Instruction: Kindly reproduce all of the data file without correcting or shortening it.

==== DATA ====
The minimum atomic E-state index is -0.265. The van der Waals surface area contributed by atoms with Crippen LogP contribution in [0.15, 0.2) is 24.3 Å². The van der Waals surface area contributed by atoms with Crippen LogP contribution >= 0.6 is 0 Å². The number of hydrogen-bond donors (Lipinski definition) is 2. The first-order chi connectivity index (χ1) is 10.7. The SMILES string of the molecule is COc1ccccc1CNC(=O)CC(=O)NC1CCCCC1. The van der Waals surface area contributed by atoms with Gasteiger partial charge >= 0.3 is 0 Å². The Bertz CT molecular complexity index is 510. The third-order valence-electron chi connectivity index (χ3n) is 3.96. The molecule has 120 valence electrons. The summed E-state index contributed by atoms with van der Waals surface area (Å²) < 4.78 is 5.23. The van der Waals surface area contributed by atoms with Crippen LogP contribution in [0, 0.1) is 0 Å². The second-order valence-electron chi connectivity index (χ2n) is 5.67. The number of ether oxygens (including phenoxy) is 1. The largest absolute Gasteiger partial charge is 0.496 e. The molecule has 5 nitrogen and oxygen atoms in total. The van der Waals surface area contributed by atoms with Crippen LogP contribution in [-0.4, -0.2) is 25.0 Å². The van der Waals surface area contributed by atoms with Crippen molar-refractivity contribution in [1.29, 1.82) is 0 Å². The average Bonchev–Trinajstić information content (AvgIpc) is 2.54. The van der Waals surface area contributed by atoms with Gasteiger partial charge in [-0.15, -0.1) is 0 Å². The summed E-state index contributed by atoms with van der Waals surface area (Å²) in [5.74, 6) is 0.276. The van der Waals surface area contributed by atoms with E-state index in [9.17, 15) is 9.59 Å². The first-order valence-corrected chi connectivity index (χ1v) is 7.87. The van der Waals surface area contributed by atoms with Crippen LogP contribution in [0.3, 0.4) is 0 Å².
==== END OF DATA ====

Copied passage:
The minimum atomic E-state index is -0.265. The van der Waals surface area contributed by atoms with Crippen LogP contribution in [0.15, 0.2) is 24.3 Å². The van der Waals surface area contributed by atoms with Crippen LogP contribution >= 0.6 is 0 Å². The number of hydrogen-bond donors (Lipinski definition) is 2. The first-order chi connectivity index (χ1) is 10.7. The SMILES string of the molecule is COc1ccccc1CNC(=O)CC(=O)NC1CCCCC1. The van der Waals surface area contributed by atoms with Gasteiger partial charge >= 0.3 is 0 Å². The Bertz CT molecular complexity index is 510. The third-order valence-electron chi connectivity index (χ3n) is 3.96. The molecule has 120 valence electrons. The summed E-state index contributed by atoms with van der Waals surface area (Å²) < 4.78 is 5.23. The van der Waals surface area contributed by atoms with Crippen LogP contribution in [0, 0.1) is 0 Å². The second-order valence-electron chi connectivity index (χ2n) is 5.67. The number of ether oxygens (including phenoxy) is 1. The largest absolute Gasteiger partial charge is 0.496 e. The molecule has 5 nitrogen and oxygen atoms in total. The van der Waals surface area contributed by atoms with Crippen LogP contribution in [-0.4, -0.2) is 25.0 Å². The van der Waals surface area contributed by atoms with Crippen molar-refractivity contribution in [1.29, 1.82) is 0 Å². The average Bonchev–Trinajstić information content (AvgIpc) is 2.54. The van der Waals surface area contributed by atoms with Gasteiger partial charge in [-0.15, -0.1) is 0 Å². The summed E-state index contributed by atoms with van der Waals surface area (Å²) in [5.74, 6) is 0.276. The van der Waals surface area contributed by atoms with E-state index in [9.17, 15) is 9.59 Å². The first-order valence-corrected chi connectivity index (χ1v) is 7.87. The van der Waals surface area contributed by atoms with Crippen LogP contribution in [0.3, 0.4) is 0 Å².